By Lynne Nittler, Milton Kalish, and Matt Biers-Ariel
Background: North Dakota Bakken crude oil production is booming, and oil companies are looking for a fast, convenient way to transport their sweet light crude oil to refineries across the U.S., including to the five refineries in the Bay Area.
A vast network of railroads crisscross the nation, making “unit trains” of 100 oil tank cars or more, an efficient and flexible method of transportation. In the last few years, crude-by-rail shipments have increased tenfold. According to a New York Times article, about two-thirds of the production in North Dakota’s Bakken shale oil field rides on rails, as there is no pipeline infrastructure. As of 2013, more than 10 percent of the nation’s total oil production is shipped by rail. (from Accidents surge as oil industry takes the train, by Clifford Krauss and Jad Mouawadjan, Jan 26, 2014).
The number of oil trains nationwide is expected to increase significantly more in 2014 and beyond.
Crude-by-rail is skyrocketing in California. According to the California Energy Commission, in 2013 railroads hauled more than over 6 million barrels of crude oil in California. In 2014 that number may jump to 50 million barrels or more, and by 2016 rail transport is expected to reach nearly a quarter of California’s total oil consumption, or approximately140,000 barrels per day.
Benicia Valero Proposal: Valero petitioned Benicia to allow the oil refinery to enlarge its train terminal in order to increase its production by 70,000 barrels of crude every day. That’s enough to fill 100 sixty-foot-long tank cars with highly flammable crude oil. The Benicia Planning Commission has the power to approve the new rail terminal….or turn it down. Responding to pressure from citizens and a study prepared by the National Resources Defense Council, Benicia is currently preparing a draft Environmental Impact Review (EIR) for the project that will be available for written public comment sometime after the end of January.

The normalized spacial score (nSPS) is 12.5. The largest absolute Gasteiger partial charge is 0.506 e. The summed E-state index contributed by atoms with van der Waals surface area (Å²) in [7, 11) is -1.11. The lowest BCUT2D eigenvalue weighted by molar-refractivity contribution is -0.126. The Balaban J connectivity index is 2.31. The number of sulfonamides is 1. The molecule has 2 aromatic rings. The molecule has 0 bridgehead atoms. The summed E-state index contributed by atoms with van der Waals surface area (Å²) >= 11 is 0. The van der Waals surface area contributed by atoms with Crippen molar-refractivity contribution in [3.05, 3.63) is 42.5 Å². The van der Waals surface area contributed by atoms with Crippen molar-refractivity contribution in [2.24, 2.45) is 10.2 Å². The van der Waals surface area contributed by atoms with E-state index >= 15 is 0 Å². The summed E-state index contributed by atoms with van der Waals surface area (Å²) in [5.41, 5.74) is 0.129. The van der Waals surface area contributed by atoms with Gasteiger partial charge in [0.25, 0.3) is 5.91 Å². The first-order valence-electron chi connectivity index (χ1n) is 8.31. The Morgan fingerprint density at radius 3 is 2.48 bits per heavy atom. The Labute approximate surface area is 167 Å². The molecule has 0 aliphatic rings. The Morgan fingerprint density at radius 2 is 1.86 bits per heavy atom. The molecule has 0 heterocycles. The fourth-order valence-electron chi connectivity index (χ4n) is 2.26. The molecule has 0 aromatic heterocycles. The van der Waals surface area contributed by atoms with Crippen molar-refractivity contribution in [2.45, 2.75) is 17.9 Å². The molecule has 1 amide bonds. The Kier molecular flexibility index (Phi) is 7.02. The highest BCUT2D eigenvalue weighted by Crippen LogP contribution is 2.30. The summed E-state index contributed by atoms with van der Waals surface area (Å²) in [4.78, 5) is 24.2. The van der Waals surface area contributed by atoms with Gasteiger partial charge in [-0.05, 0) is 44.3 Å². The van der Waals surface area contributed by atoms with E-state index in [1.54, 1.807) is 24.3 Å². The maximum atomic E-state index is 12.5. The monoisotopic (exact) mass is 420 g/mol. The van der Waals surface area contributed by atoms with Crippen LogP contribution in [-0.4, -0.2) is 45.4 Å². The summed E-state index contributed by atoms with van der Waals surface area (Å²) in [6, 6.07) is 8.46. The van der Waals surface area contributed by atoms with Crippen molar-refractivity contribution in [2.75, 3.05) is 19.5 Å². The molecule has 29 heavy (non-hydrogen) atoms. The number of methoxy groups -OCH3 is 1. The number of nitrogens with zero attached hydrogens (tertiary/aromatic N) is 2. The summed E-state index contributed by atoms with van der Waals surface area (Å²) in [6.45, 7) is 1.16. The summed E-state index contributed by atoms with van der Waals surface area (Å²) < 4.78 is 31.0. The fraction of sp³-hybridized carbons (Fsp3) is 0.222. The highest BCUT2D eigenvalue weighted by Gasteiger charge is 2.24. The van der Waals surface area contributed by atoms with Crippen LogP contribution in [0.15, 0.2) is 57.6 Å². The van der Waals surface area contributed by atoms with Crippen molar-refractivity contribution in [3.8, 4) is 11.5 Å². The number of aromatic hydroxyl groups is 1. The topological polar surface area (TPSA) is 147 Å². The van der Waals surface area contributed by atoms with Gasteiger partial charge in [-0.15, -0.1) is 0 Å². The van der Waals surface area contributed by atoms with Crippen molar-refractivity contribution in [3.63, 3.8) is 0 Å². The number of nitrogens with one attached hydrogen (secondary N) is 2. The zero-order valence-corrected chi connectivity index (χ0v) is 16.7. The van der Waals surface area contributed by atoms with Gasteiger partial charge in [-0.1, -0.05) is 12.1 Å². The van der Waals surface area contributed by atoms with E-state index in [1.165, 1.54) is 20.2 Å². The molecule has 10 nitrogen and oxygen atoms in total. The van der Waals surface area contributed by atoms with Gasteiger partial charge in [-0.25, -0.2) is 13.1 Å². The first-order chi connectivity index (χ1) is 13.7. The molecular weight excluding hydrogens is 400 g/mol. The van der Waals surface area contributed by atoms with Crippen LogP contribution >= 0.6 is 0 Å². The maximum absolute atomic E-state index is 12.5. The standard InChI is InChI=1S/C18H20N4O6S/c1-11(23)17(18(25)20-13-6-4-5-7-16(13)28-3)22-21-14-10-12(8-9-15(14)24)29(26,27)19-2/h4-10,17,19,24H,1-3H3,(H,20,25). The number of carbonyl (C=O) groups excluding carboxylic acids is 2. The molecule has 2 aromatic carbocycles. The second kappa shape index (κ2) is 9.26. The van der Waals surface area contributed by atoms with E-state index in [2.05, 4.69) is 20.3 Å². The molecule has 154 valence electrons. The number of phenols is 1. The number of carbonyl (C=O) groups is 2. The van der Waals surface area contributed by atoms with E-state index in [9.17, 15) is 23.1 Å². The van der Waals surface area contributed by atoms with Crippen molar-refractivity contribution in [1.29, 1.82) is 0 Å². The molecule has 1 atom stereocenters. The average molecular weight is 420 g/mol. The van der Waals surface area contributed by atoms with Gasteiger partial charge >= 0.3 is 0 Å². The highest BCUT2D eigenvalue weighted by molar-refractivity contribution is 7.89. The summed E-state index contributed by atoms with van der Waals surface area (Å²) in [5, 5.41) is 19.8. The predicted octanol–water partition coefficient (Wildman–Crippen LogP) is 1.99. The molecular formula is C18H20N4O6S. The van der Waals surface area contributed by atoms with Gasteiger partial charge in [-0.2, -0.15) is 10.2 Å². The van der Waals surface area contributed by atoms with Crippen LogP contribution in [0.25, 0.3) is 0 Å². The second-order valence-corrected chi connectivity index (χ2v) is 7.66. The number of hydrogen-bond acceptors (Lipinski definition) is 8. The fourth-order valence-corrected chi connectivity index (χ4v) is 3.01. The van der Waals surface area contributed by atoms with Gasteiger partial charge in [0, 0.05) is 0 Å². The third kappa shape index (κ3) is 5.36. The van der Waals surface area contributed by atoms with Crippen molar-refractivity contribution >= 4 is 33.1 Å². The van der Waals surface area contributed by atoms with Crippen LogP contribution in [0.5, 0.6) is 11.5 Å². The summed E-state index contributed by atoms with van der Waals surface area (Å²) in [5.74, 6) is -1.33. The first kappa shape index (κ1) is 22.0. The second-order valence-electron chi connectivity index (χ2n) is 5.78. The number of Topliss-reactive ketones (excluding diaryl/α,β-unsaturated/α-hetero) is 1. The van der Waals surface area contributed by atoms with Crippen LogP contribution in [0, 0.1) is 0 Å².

The Danger: There are major problems posed to the communities and the sensitive areas the trains pass through. The unsafe tank cars with their volatile cargo pose an immediate and serious safety risk.
Accidents as warnings: A rash of recent fiery accidents prove the point. In the last year there have been 10 major rail accidents involving oil trains in the U.S. and Canada. Last July, 47 people perished in a massive fireball when a train containing Bakken crude derailed and exploded in the Canadian town of Lac-Megantic, Quebec. Four more oil trains have derailed in Canada since then.
In November, a train carrying the same Bakken crude derailed in Alabama, possibly caused by trestle tracks that collapsed under the weight of the heavy tank cars. Twelve of the cars exploded, fortunately not in a populated area. In the last week of December, another 18 tank cars carrying Bakken crude derailed and exploded just outside of Casselton, North Dakota, forcing the town to evacuate to avoid the plumes of toxic smoke from the ensuing fires that burned for more than a day. Another oil train derailed and exploded in New Brunswick days later. There is no attempt to put out these massive fires; first responders simply keep people back and watch until the fires die down.
The main problems: If the Benicia Valero Project is approved, trains carrying highly flammable Bakken crude oil in the outdated DOT-111A tank cars (intended for non-flammable liquids such as fertilizer) will pass through the center of Davis after crossing the Yolo Bypass on trestle tracks. The propensity for these tanker cars to rupture and explode on impact and to corrode inside is now well-documented.
Furthermore, it’s becoming clear that the chemical composition of Bakken Shale oil itself is highly explosive and corrosive. In addition, there are new challenges for rail inspections and the enforcement of existing safety codes with the sudden increase in long, heavy oil tank trains. The safety of our families, our community and our environment will be increasingly at risk.
The route: How the trains will negotiate the Sierra Nevada mountains and the Feather River Canyon without a spill that contaminates our drinking water is terrifying to imagine. Closer to home, on the way to the five Bay Area refineries the tank cars pass through Roseville, Sacramento, West Sacramento, Davis, Dixon, and Suisun, They cross sensitive natural areas including the American and Sacramento Rivers, the Yolo Bypass, and then cut through the protected Suisun Marshes to travel alongside Interstate 680 to Benicia.
We don’t know just how many oil trains came through Davis in 2013, but if the Benicia Valero train terminal is approved, 100 rail cars of Bakken crude oil (probably in two trains of 50 cars each) will soon be coming through Davis every day.
What can Davis residents do? Though the city of Davis cannot regulate trains that pass through it, concerned citizens and civic leaders can take advantage of the 45-day written comment period on the draft EIR report to submit comments with supporting evidence addressing at least the following concerns: